Tempe city leaders, law enforcement and members of the Black Lives Matter movement gathered in city council chambers Thursday night to have an honest and open discussion about community policing.
After protests in the streets last week, Arizona Black Lives Matter Chair Reverend Reginald Walton took the stand in the quiet room.
"There comes a time when you must come to the table with an open mind and a closed mouth," said Walton.
Other BLM leaders talked about why young black people may fear police.
"When I see blue lights behind me, I don't know if I'm going to survive that contact," said the Vice President of BLM.
BLM leaders brought a specific study to the table showing what they call a disparity in the large amount of black arrests made in the city.
"How do we collectively work together to make our community a better place?"asked former Tempe City Council member Corey Woods.
With all the talking, some members of the audience were not very impressed. One ASU student stood up said he wants to see more action.
"What can actually be done in this chamber?" asked the young man. "Pass a law or ordinance or whatever it may be to actually effect this change, because we are only talking about how we feel."
The police chief explained that this is the first step. And there is a lot of work to be done.
"It's essential that we hear, that understand that we engage in understanding," said Tempe Police Chief Sylvia Moir. "We must engage in dialogue and make commitments at the end of tonight."
The meeting went well past the two hour planned time, with a plan that these were the first words of an open and long conversation, which followed a march down Mill Avenue in protest against police violence last week.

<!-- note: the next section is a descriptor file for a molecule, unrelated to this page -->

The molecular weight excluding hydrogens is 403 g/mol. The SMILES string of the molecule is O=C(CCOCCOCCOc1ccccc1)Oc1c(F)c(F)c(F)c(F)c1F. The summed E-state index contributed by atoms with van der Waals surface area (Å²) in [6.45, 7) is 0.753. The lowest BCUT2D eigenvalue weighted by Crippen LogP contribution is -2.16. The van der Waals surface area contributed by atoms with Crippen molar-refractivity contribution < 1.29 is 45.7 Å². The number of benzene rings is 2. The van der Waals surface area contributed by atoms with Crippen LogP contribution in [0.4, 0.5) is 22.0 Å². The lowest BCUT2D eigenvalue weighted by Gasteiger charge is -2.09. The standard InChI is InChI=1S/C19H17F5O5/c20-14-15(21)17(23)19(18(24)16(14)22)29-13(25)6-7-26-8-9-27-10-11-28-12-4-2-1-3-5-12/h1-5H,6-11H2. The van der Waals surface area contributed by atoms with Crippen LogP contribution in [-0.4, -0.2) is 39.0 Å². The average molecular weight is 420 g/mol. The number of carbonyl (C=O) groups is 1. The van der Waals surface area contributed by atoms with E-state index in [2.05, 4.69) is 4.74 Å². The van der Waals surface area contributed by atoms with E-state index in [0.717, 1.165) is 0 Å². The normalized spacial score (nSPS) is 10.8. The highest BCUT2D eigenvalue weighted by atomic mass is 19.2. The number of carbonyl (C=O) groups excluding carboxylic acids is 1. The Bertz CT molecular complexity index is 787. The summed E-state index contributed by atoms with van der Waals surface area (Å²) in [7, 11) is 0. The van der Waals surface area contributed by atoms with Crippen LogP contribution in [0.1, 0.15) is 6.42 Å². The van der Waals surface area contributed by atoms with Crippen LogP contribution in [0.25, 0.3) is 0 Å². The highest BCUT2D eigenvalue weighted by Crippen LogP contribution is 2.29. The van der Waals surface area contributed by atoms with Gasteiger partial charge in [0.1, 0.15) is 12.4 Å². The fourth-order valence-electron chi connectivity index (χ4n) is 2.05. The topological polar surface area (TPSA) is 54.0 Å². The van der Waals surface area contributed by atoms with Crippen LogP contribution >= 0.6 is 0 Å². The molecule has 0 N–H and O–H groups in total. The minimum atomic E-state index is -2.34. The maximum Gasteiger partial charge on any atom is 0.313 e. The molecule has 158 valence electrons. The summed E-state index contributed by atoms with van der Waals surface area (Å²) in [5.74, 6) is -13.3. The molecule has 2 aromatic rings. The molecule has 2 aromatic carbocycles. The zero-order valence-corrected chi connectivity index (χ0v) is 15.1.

Earlier in the day, Rev. Jarrett Maupin badmouthed and threatened to boycott the conversation.
“What we are planning tonight is to come out and protest what we think is grave hypocrisy in the City of Tempe and really a publicity stunt by rented Negroes and Councilman David Schapira," said Rev. Jarrett Maupin.
Maupin presented a list of seven concerns, saying black people were not fairly represented in high-ranking city government jobs.
“You have a new police chief [and] a new administration here at city hall that has purged African-Americans from leadership,” Maupin said.
He even named three black male city employees who he said had been demoted, but all three men told ABC15 that their job changes were not demotions and the moves had no racial motivation.
Pastor Brenda Valdez, president of Tempe's African-American Advisory Committee, expressed her frustration with Maupin,
The head of the Black Lives Matter campaign in Arizona was undaunted by Maupin’s comments.
“Tonight is not about epithets," said Rev. Reginald Walton. “Tonight is about results, and the people who are coming here tonight are known for their results.”
"The City of Tempe values diversity within our community and in all levels of our organization," said Tempe Mayor Mark Mitchell. "We have employees representing communities of color, the LGBTQ community, and individuals with disabilities. Fifty percent of our senior management in City Hall are women. In Tempe, we know that the different perspectives and life experiences that come with a diverse staff lead to an innovative and well-run city.”